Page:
[Indie Rock]



Kristyn Pomranz

In 2003, Stellastarr’s marriage of post-punk and alt-pop had a tough time standing out among similarly stylized peers (see: Interpol, The Raveonettes) who were arresting the airwaves. So in 2005, the New York band differentiated its sophomore album, Harmonies for the Haunted, by veering atmospheric, which proved a critical and commercial letdown.

On Civilized, Stellastarr returns to its upbeat refrains, albeit on uneven footing. Opener “Robot” might reel in fans looking for familiarity, but such soulless sustain likely won’t appeal to most. Lead singer Shawn Christensen’s famous staccato (“Freak Out”) breaks up some monotony, but the front of the album remains expected and uninspired. Things start looking up, however, with single “Graffiti Eyes.” Though the punchy “hey”s and “whoa-oh”s are obviously pandering to pop culture, there’s no denying their hooky, happy-feet appeal. Similarly, “Prom Zombie” sounds like a Ting Tings-tinged “Blitzkrieg Bop” that will send even the staunchest shoegazer’s steel toes tapping.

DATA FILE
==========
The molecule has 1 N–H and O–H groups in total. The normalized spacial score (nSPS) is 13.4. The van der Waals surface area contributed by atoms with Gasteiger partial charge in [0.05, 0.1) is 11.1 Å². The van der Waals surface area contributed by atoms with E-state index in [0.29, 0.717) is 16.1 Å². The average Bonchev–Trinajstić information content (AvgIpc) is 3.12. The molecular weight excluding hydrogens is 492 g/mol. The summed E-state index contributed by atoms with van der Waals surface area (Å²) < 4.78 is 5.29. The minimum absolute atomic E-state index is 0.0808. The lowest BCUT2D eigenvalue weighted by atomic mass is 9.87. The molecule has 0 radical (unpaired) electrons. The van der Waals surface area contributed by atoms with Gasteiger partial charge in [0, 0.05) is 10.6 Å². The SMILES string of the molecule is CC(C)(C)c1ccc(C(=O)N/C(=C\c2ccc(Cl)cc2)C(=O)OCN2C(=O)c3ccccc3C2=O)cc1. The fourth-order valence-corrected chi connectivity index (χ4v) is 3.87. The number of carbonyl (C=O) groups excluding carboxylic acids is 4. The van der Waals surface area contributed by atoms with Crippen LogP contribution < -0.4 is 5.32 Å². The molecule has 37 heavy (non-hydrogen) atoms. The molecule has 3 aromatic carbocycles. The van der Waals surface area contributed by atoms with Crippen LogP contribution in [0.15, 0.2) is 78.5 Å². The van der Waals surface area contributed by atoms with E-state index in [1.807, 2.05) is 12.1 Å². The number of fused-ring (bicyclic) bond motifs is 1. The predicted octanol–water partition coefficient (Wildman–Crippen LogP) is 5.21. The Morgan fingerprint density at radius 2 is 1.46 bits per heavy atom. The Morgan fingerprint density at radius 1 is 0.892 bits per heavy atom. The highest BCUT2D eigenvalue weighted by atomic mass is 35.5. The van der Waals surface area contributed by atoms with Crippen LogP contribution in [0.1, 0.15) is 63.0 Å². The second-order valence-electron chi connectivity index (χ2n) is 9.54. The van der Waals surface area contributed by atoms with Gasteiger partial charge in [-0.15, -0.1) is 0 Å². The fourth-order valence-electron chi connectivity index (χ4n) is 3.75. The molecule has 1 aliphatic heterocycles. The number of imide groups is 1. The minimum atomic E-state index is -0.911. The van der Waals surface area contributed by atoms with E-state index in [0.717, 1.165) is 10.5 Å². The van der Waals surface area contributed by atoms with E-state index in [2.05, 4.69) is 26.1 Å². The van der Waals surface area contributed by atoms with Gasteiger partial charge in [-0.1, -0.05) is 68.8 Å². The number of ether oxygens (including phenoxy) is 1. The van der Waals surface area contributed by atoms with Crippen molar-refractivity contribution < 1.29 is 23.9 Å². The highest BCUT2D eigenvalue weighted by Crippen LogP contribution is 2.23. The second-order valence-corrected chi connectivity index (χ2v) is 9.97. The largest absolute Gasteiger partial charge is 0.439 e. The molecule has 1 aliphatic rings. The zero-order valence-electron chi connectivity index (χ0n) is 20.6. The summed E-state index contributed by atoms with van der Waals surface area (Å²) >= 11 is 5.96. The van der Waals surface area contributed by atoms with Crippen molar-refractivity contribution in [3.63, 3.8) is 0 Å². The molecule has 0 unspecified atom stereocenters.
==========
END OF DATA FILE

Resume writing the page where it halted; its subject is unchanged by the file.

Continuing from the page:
The Details

Three stars
Beyond the Weekly

While there are moments of Eddie Money (“Move On”) and moments “Just Like Honey” (“Sonja Cries”), the stand-out song “Warchild” signals Stellastarr’s progression into its own. In darker tones, the band steps out of the ’80s into aching full-on modern rock. When Christensen slides down his register and sings, “I want to show you some signs of life,” you finally feel as though Stellastarr is living up to its promise.


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